If you have a checking account that has lots of fees you are not alone. Millions of Americans are feeling the burden of checking account fees. Take, for example, non-bank ATM fees, which can actually hit you twice – one from the ATM’s company and another from your bank. It is not uncommon to face fees of 6 dollars or more for using an ATM that is not part of your bank’s network. About three out of four banks charge this fee. Another fee some banks charge is for every check written in excess of 10 checks a month. Then of course there are overdraft fees, which have greatly subsidized the bank’s cost for offering those free checking accounts so many take advantage of. Did you know that overdrafts ended up costing Americans over $24 billion in 2013? Some banks also charge a small fee every time you use your debit card. Every fee you pay is less money in your checking account. Even if the fees are small, they add up quickly, and by the end of the year it can be a hefty chunk of money. That money is better spent or saved elsewhere than it is helping to increase your banker’s profit margin.
Some people think that an interest-bearing checking account will earn them money, but they neglect to consider the cost of owning these types of accounts. While not every bank has costs associated with them, most do. For example, interest bearing accounts tend to have high minimum balance requirements to them (generally in excess of $5000), and if you should happen to dip below that minimum most banks will assess you a fee. The average monthly service charge for these accounts is around $12.00, so unless you are sure you can always maintain a high balance, you will likely lose money on an interest bearing account. You could opt to sign up with an online bank, which generally do not charge fees, but you may still be required to carry a high balance. The fees for interest-bearing accounts can be quite high and offset the paltry interest you will gain, which is typically around 0.01% to 0.05% for brick and mortar banks and between 0.50% and 0.25% for online checking accounts such as through Bank5 Connect.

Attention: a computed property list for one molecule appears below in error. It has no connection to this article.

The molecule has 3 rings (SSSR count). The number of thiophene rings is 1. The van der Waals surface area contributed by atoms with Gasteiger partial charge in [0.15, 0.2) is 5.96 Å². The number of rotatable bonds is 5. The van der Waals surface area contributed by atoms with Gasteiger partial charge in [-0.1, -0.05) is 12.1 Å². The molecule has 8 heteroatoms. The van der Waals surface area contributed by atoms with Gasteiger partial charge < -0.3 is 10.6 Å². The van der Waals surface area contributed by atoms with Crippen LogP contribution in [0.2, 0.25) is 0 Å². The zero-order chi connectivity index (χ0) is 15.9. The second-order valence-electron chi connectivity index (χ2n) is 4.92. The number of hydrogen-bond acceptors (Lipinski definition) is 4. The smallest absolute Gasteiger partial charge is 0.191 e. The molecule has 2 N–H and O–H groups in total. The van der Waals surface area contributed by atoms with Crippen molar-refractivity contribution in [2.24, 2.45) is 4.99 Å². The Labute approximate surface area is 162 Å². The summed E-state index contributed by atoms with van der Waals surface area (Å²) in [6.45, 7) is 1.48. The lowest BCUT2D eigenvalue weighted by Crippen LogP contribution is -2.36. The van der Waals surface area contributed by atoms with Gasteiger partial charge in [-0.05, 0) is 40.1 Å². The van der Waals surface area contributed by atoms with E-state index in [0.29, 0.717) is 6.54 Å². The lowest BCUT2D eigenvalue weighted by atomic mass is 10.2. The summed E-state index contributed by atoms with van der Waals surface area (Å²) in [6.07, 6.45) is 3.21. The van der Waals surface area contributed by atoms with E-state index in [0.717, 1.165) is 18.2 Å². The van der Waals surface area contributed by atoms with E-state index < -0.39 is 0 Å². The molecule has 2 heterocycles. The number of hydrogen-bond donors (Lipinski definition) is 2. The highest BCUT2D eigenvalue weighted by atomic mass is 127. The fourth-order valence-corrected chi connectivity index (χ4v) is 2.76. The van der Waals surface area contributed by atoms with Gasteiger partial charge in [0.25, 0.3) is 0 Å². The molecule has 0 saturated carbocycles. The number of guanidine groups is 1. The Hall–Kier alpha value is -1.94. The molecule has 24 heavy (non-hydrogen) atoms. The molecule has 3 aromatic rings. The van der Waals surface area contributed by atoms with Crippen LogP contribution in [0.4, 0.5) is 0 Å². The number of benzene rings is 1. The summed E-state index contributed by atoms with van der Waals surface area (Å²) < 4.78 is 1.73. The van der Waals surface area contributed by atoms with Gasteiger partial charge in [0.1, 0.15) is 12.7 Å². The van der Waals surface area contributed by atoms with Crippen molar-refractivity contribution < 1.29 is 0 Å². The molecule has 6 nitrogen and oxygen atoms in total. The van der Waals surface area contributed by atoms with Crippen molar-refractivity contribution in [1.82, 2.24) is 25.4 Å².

Banks tend to offer a few options when it comes to checking accounts, so you should visit the bank’s websites to compare the various checking accounts they offer, and the associated fees and perks for each account type. Some accounts might, for example, offer free checks, but have a fee for keeping the account open. If you are like many of us who tend to pay bills online, it may be cheaper for you to simply buy a pack of checks from a check company or your bank directly. Some banks waive certain fees if you agree to go with paperless account statements. Make sure the bank you choose provides the services you require without a fee, or if there is a fee, that it is set at a reasonable amount. Some banks charge for things such as duplicate statements, a cashier’s check, and stop payment requests.
Free checking accounts are a good option, but should be aware that most free checking accounts are not really free, and in some way you are technically paying for the account. Paying for that account could be as simple as you maintaining several accounts with the bank in question, such as Certificate of Deposits (CDs) and a line of credit, such as a credit card issued by your bank. Free checking accounts might also have a minimum balance requirement, which means you are giving the bank a free loan with your money since the account will not be paying you interest. You also need to be aware that free doesn’t mean there can’t be other fees associated with the account. The bottom line is read all the fine print and choose the best account for you with the lowest possible fees.
Here are some tips for avoiding fees with a free checking account:
• Using only Bank ATMs and ATMs within your bank’s network.
• Go with paperless account statements, as this often waives certain account fees
• Avoid accounts with maintenance fees and service fees
• Avoid over-drafting your account or bouncing any checks resulting in a non-sufficient funds (NSF) fee
• Set up overdraft protection by linking your account to a saving account, a credit card, or a line of credit with your bank to avoid any overdrafts.
• Going with an online bank’s free checking account. Most online banks carry little (if any) fees outside of NSF fees which are avoidable.
• Avoid banks that add a fee for every debit purchase, as many banks are now adding these small fees to make up loss of other fee income due to law changes.
• Consider opening a checking account with a credit union or a community bank, as these banks tend to have very little in the way of fees.